The PSWS consists of four factors, two for joy and two for suffering. The factors that are indicators of pleasure are: professional achievement and freedom of expression; and the factors that are indicators of suffering are professional exhaustion and lack of recognition. The first factor, professional achievement, consists of nine items, with an alpha = 0.89, and relates to the experience of professional gratification, pride and identification with the work performed. Factor two, freedom of expression, with five items, and an alpha = 0.69, relates to the experiences of freedom to think, organize and talk about their work. Factor three, professional exhaustion, contains six items, with an alpha = 0.84, related to frustration, insecurity, worthlessness and disqualification concerning performance expectations, producing exhaustion, distress and stress. Factor four, lack of recognition, with five items and an alpha = 0.70, refers to experiences of injustice, indignation and devaluation due to non-recognition of their work. It is a Likert type scale containing five points, and aims to evaluate the occurrence, in the past six months, of the experience of feelings of pleasure and suffering in the work. In this scale, a value between 1 and 5 points is assigned, where the value of 1 conforms to nothing present, and 5 to totally present. In the PSWS, for evaluation of the factor pleasure, constituted by the factors professional achievement and freedom of expression, the parameters are as follows: above 3.7 = satisfactory evaluation; 2.3 to 3.7 = critical evaluation; 1.0 to 2.3 = severe evaluation. For the evaluation of the factor suffering, composed of the factors professional exhaustion and lack of recognition the following parameters are considered: 1.0 to 2.3 = satisfactory evaluation; 2.3 to 3.7 = critical evaluation; above 3.7 = severe evaluation.
The collected data were analyzed with the aid of the software Statistical Package for the Social Sciences for Windows (SPSS) version 12.0. They were later transferred to Microsoft Excel Office XP so that the data could be formatted. Descriptive statistics were used to calculate measures of central tendency and dispersion and the frequency distribution of the demographic data. The Kruskal Wallis nonparametric test was also used to analyze the data, based on the medians of the values, in order to test the null hypothesis, which assumes equality of the populations. The test evaluated, in the PSWS, whether there were differences in professional achievement, freedom of expression, professional exhaustion and lack of recognition. The items were classified into positions or ranks for the calculation of significance, where p<0.05 was considered. These factors were verified among the nurses and nursing technicians at the beginning of their careers in comparison with the professionals who were at the end of their careers, in their respective categories. To perform this test, the study universe was reduced from 122 to 94 people, i.e. 77% of the initial participants, given the restriction that, up to 7 years of work was considered as the initiation of the career and more than 15 years as the end of the career, which excluded 28 workers in the intermediate phase (7 to 15 years in the career).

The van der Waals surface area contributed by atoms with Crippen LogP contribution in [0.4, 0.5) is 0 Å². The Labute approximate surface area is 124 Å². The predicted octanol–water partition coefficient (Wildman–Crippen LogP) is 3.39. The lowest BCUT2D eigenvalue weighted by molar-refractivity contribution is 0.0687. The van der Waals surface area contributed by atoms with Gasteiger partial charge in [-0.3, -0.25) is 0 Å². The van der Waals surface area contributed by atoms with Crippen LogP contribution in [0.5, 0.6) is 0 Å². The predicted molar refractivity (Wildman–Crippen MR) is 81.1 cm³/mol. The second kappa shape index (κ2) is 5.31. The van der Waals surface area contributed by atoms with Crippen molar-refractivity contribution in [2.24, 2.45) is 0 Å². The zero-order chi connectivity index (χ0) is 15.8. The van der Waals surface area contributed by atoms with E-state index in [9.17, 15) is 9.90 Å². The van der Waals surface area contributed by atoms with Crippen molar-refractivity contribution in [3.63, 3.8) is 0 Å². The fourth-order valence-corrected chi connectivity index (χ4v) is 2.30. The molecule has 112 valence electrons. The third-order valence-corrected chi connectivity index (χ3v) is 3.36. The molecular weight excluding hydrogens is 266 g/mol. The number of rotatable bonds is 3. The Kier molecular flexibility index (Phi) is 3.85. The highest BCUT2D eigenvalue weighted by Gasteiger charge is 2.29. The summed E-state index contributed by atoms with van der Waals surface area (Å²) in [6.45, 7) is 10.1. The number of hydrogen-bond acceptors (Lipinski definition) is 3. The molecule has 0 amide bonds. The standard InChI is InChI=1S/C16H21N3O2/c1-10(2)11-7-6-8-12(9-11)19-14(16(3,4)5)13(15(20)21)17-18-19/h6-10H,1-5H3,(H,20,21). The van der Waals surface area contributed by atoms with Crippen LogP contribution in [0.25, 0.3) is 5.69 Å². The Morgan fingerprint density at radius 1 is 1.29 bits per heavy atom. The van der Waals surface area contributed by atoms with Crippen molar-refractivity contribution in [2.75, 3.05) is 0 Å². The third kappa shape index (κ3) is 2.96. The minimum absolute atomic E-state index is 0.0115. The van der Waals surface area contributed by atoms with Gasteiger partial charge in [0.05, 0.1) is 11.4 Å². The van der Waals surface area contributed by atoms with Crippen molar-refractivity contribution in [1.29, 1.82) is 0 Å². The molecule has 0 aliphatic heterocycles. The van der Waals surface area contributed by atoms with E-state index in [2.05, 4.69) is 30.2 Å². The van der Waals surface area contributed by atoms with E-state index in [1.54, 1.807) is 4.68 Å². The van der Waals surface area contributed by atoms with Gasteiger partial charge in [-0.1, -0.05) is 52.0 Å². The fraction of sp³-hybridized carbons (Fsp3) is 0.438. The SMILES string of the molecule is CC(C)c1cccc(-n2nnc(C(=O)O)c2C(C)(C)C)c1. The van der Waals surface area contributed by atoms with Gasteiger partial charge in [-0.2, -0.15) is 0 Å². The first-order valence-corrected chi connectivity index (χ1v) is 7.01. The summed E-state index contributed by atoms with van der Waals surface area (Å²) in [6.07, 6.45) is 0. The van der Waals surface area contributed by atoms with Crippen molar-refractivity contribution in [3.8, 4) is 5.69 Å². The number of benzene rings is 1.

Ethical issues related to the study
The research project was approved by the Research Ethics Committee of the Health Department of the Federal District, under process No. 183/05. Subsequently, all the participants signed the Terms of Free Prior Informed Consent, conforming to Resolution No. 196/96 of the Ministry of Health
Characterization of the study population